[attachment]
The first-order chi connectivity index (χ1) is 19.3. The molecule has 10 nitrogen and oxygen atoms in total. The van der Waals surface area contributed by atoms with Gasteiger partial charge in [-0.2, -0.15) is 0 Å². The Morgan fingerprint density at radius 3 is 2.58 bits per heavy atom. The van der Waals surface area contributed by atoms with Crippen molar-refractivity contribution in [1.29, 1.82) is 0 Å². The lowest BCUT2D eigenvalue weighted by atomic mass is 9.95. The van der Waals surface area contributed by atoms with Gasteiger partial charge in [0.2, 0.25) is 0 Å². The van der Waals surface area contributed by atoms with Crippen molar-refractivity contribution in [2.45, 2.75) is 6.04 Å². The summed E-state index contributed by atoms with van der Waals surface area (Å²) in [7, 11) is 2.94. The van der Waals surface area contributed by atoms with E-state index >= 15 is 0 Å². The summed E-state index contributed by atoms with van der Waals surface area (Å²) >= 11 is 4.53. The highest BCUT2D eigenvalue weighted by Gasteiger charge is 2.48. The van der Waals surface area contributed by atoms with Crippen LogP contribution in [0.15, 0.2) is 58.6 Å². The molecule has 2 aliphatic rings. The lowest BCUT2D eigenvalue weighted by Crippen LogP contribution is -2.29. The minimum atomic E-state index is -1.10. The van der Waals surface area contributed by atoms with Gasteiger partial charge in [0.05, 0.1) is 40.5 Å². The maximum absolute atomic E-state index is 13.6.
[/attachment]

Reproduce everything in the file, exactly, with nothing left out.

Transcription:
The first-order chi connectivity index (χ1) is 19.3. The molecule has 10 nitrogen and oxygen atoms in total. The van der Waals surface area contributed by atoms with Gasteiger partial charge in [-0.2, -0.15) is 0 Å². The Morgan fingerprint density at radius 3 is 2.58 bits per heavy atom. The van der Waals surface area contributed by atoms with Crippen molar-refractivity contribution in [1.29, 1.82) is 0 Å². The lowest BCUT2D eigenvalue weighted by atomic mass is 9.95. The van der Waals surface area contributed by atoms with Gasteiger partial charge in [0.2, 0.25) is 0 Å². The van der Waals surface area contributed by atoms with Crippen molar-refractivity contribution in [2.45, 2.75) is 6.04 Å². The summed E-state index contributed by atoms with van der Waals surface area (Å²) in [7, 11) is 2.94. The van der Waals surface area contributed by atoms with E-state index >= 15 is 0 Å². The summed E-state index contributed by atoms with van der Waals surface area (Å²) >= 11 is 4.53. The highest BCUT2D eigenvalue weighted by Gasteiger charge is 2.48. The van der Waals surface area contributed by atoms with Crippen LogP contribution in [0.15, 0.2) is 58.6 Å². The molecule has 2 aliphatic rings. The lowest BCUT2D eigenvalue weighted by Crippen LogP contribution is -2.29. The minimum atomic E-state index is -1.10. The van der Waals surface area contributed by atoms with Gasteiger partial charge in [0.05, 0.1) is 40.5 Å². The maximum absolute atomic E-state index is 13.6.